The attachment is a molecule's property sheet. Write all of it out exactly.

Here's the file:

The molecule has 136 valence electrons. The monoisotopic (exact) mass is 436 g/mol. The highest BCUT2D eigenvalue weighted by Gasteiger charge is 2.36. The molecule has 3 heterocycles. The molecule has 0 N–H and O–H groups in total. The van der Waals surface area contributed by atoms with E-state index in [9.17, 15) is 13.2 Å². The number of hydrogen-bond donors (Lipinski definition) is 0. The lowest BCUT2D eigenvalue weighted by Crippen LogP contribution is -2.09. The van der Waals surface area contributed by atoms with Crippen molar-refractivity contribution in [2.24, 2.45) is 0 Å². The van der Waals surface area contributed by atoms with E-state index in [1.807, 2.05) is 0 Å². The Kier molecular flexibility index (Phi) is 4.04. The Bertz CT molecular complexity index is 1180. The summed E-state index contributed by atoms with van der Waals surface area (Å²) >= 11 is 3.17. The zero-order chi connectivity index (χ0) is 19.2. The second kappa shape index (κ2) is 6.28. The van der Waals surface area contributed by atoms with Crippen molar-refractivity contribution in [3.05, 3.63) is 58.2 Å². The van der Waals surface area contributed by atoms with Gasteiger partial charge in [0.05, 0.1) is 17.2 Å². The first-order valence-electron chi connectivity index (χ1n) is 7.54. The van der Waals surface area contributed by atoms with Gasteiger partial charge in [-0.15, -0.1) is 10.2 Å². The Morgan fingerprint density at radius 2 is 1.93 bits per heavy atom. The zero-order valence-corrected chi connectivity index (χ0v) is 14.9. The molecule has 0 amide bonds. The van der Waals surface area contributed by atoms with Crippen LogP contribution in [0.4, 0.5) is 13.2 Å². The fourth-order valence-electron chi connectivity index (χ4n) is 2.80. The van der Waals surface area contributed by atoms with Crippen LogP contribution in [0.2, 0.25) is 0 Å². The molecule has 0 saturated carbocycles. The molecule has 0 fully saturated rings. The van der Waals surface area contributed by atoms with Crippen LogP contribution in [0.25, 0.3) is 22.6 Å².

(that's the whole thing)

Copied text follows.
The molecule has 136 valence electrons. The monoisotopic (exact) mass is 436 g/mol. The highest BCUT2D eigenvalue weighted by Gasteiger charge is 2.36. The molecule has 3 heterocycles. The molecule has 0 N–H and O–H groups in total. The van der Waals surface area contributed by atoms with E-state index in [9.17, 15) is 13.2 Å². The number of hydrogen-bond donors (Lipinski definition) is 0. The lowest BCUT2D eigenvalue weighted by Crippen LogP contribution is -2.09. The van der Waals surface area contributed by atoms with Crippen molar-refractivity contribution in [2.24, 2.45) is 0 Å². The van der Waals surface area contributed by atoms with E-state index in [1.807, 2.05) is 0 Å². The Kier molecular flexibility index (Phi) is 4.04. The Bertz CT molecular complexity index is 1180. The summed E-state index contributed by atoms with van der Waals surface area (Å²) >= 11 is 3.17. The zero-order chi connectivity index (χ0) is 19.2. The second kappa shape index (κ2) is 6.28. The van der Waals surface area contributed by atoms with Crippen molar-refractivity contribution in [3.05, 3.63) is 58.2 Å². The van der Waals surface area contributed by atoms with Gasteiger partial charge in [0.05, 0.1) is 17.2 Å². The first-order valence-electron chi connectivity index (χ1n) is 7.54. The van der Waals surface area contributed by atoms with Gasteiger partial charge in [-0.15, -0.1) is 10.2 Å². The Morgan fingerprint density at radius 2 is 1.93 bits per heavy atom. The zero-order valence-corrected chi connectivity index (χ0v) is 14.9. The molecule has 0 amide bonds. The van der Waals surface area contributed by atoms with Crippen LogP contribution in [0.4, 0.5) is 13.2 Å². The fourth-order valence-electron chi connectivity index (χ4n) is 2.80. The van der Waals surface area contributed by atoms with Crippen LogP contribution in [0.2, 0.25) is 0 Å². The molecule has 0 saturated carbocycles. The molecule has 0 fully saturated rings. The van der Waals surface area contributed by atoms with Crippen LogP contribution in [0.25, 0.3) is 22.6 Å².